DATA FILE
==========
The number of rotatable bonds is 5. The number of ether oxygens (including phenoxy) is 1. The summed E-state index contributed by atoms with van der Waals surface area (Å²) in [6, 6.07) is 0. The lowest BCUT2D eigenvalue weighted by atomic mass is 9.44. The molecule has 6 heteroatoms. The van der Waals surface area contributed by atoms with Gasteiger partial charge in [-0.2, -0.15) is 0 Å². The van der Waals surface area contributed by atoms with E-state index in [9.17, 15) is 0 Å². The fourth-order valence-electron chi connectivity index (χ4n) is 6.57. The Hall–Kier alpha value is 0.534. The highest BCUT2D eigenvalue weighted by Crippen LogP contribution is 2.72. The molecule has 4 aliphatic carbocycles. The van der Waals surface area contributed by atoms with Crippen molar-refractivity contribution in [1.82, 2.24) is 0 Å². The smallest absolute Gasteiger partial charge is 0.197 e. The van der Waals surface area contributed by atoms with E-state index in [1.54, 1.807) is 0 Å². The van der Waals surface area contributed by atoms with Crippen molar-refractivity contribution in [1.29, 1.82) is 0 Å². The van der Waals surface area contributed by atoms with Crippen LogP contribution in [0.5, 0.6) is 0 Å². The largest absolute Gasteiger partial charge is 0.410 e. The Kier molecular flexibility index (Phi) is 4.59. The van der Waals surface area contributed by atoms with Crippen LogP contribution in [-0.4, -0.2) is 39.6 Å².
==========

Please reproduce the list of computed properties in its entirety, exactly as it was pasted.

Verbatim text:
The number of rotatable bonds is 5. The number of ether oxygens (including phenoxy) is 1. The summed E-state index contributed by atoms with van der Waals surface area (Å²) in [6, 6.07) is 0. The lowest BCUT2D eigenvalue weighted by atomic mass is 9.44. The molecule has 6 heteroatoms. The van der Waals surface area contributed by atoms with Gasteiger partial charge in [-0.2, -0.15) is 0 Å². The van der Waals surface area contributed by atoms with E-state index in [9.17, 15) is 0 Å². The fourth-order valence-electron chi connectivity index (χ4n) is 6.57. The Hall–Kier alpha value is 0.534. The highest BCUT2D eigenvalue weighted by Crippen LogP contribution is 2.72. The molecule has 4 aliphatic carbocycles. The van der Waals surface area contributed by atoms with Crippen molar-refractivity contribution in [1.82, 2.24) is 0 Å². The smallest absolute Gasteiger partial charge is 0.197 e. The van der Waals surface area contributed by atoms with E-state index in [1.54, 1.807) is 0 Å². The van der Waals surface area contributed by atoms with Crippen molar-refractivity contribution in [1.29, 1.82) is 0 Å². The van der Waals surface area contributed by atoms with Crippen LogP contribution in [0.5, 0.6) is 0 Å². The largest absolute Gasteiger partial charge is 0.410 e. The Kier molecular flexibility index (Phi) is 4.59. The van der Waals surface area contributed by atoms with Crippen LogP contribution in [-0.4, -0.2) is 39.6 Å².